Economic activity in the eurozone has reached six-year highs, according to recent data, so it’s no wonder that the emerging region most exposed to the single currency area, eastern Europe, is also beginning to motor.
The average reading of economic sentiment indicators compiled by the European Commission is close to a nine-year high, notes Capital Economics. That translates to regional growth of around 4% in the first quarter of 2017 – quite a jump from 3% in the previous three months.
Poland has been doing especially well, with output likely to have expanded by 4.5% in the first quarter, . Longer term, there should be plenty more growth to come for the region as it continues to converge with western Europe. In Estonia and the Czech Republic GDP per capita is still around $33,000 and $30,000 respectively, compared to $42,000 in the UK.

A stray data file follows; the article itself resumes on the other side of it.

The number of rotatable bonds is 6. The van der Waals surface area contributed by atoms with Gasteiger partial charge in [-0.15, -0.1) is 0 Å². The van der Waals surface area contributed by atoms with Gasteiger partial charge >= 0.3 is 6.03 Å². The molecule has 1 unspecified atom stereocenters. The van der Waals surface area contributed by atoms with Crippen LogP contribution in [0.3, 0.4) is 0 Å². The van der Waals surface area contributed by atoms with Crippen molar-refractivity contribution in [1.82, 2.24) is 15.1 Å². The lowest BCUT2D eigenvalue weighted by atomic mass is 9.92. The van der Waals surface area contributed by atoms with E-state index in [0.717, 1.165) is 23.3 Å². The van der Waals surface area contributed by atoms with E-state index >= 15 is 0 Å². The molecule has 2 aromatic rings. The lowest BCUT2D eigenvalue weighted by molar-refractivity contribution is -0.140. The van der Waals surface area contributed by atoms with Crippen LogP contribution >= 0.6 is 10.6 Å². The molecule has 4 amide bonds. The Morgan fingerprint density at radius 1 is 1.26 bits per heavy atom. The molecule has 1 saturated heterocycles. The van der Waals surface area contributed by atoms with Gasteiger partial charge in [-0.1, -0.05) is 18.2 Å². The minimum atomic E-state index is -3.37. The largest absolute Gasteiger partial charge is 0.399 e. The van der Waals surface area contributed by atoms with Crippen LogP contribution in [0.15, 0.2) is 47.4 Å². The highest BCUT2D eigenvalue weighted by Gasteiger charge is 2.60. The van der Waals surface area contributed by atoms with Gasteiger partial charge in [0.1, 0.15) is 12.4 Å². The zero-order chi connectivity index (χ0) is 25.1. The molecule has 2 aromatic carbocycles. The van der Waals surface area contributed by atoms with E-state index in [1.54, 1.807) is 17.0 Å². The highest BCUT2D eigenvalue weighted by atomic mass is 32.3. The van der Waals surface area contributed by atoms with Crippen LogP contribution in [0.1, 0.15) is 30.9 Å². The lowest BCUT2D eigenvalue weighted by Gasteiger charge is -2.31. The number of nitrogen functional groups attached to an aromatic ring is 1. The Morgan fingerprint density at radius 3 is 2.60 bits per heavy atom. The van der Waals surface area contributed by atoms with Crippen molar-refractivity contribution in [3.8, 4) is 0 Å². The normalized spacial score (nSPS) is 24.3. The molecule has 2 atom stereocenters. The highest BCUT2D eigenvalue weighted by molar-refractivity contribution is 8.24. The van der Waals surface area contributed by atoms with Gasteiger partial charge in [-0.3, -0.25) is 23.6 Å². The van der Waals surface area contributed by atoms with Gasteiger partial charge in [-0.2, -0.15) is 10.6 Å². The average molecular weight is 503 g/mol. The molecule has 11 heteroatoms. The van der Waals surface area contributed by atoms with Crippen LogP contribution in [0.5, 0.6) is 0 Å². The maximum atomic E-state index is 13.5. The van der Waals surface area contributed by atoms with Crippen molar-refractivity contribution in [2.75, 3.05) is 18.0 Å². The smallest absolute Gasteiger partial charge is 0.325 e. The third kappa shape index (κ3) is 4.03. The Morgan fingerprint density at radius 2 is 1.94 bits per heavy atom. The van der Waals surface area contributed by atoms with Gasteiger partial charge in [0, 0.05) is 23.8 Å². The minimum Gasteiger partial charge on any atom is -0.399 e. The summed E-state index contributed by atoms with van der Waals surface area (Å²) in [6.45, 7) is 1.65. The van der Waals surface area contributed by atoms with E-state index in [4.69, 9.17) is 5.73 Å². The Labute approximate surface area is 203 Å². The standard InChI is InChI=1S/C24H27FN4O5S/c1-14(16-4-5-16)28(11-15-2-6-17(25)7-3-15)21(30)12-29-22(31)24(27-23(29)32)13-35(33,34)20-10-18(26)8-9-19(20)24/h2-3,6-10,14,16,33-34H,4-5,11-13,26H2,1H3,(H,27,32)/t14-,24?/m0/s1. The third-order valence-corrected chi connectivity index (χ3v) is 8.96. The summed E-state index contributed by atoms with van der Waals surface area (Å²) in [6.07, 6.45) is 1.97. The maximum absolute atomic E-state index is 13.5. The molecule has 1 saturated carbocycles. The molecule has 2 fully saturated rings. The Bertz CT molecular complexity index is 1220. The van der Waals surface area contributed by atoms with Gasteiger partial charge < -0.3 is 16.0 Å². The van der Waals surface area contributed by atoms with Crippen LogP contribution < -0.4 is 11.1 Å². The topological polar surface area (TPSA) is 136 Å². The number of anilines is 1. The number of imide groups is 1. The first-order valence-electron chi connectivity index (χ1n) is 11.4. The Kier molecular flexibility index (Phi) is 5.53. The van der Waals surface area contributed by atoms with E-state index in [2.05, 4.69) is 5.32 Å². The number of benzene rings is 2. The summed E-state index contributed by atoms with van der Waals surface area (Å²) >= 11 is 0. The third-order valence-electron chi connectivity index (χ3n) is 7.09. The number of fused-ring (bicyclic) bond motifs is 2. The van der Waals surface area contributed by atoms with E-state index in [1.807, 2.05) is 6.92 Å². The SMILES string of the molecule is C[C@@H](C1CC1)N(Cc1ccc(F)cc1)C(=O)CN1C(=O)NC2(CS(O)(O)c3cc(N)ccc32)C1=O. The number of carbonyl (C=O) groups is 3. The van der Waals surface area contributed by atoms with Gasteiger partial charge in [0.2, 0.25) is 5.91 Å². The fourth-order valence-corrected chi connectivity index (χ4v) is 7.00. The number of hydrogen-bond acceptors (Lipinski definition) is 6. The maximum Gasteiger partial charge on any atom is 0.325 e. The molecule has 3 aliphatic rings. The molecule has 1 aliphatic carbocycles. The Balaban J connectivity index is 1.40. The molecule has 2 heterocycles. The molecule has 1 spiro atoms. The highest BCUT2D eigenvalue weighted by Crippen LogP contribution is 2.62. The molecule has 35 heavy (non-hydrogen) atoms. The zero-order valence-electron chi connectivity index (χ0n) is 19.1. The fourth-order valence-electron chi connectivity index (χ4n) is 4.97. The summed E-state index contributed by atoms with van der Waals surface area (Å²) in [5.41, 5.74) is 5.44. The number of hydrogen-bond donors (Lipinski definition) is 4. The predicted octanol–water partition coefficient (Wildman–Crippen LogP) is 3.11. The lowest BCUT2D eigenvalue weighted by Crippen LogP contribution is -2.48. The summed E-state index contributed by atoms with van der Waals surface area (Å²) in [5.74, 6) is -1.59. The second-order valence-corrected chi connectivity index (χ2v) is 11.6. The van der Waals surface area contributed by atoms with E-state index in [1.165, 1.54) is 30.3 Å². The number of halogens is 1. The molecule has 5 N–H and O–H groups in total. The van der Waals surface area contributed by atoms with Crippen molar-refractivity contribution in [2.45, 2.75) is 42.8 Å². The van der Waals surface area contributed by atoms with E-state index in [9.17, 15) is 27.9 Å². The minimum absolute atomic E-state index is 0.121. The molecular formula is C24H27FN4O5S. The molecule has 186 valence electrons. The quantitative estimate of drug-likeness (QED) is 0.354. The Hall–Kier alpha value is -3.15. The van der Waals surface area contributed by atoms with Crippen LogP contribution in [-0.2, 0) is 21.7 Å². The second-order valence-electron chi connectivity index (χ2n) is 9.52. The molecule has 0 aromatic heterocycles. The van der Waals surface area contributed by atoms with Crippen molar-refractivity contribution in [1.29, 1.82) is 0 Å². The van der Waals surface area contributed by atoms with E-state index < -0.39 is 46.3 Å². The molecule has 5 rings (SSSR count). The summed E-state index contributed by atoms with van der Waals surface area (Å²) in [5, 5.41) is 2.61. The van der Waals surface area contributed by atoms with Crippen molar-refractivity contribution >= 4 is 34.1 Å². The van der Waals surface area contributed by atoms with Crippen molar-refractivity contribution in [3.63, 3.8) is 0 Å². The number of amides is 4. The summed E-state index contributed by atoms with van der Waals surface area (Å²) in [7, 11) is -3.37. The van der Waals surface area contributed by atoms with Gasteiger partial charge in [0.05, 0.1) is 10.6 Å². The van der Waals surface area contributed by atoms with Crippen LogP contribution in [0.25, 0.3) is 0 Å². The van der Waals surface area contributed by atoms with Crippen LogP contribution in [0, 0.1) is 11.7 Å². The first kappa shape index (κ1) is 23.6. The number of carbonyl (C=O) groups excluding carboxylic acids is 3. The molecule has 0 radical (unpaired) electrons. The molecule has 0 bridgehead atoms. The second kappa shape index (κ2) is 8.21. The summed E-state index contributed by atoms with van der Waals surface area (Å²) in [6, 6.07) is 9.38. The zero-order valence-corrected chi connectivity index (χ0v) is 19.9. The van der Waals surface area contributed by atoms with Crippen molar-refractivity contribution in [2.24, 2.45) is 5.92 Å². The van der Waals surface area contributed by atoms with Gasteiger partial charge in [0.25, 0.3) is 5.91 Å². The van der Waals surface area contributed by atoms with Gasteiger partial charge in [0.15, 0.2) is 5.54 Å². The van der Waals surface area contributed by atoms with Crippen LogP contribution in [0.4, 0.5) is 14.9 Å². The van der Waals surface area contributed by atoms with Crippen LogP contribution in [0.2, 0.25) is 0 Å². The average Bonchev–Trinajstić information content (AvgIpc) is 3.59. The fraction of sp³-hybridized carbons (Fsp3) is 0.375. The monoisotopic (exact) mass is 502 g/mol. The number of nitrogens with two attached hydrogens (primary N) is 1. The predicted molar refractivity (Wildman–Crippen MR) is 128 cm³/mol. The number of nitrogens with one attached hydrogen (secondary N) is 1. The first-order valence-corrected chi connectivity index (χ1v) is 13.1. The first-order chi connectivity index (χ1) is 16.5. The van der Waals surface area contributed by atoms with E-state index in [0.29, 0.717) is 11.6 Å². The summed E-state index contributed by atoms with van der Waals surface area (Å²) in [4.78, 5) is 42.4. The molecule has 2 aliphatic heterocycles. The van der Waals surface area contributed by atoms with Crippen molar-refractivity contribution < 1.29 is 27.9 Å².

The good news, according to Chris Colunga of the BlackRock Emerging Europe trust, is that the rebound has yet to be priced in. Emerging Europe is on a p/e of below nine, compared with the emerging market average of 12.5, he says.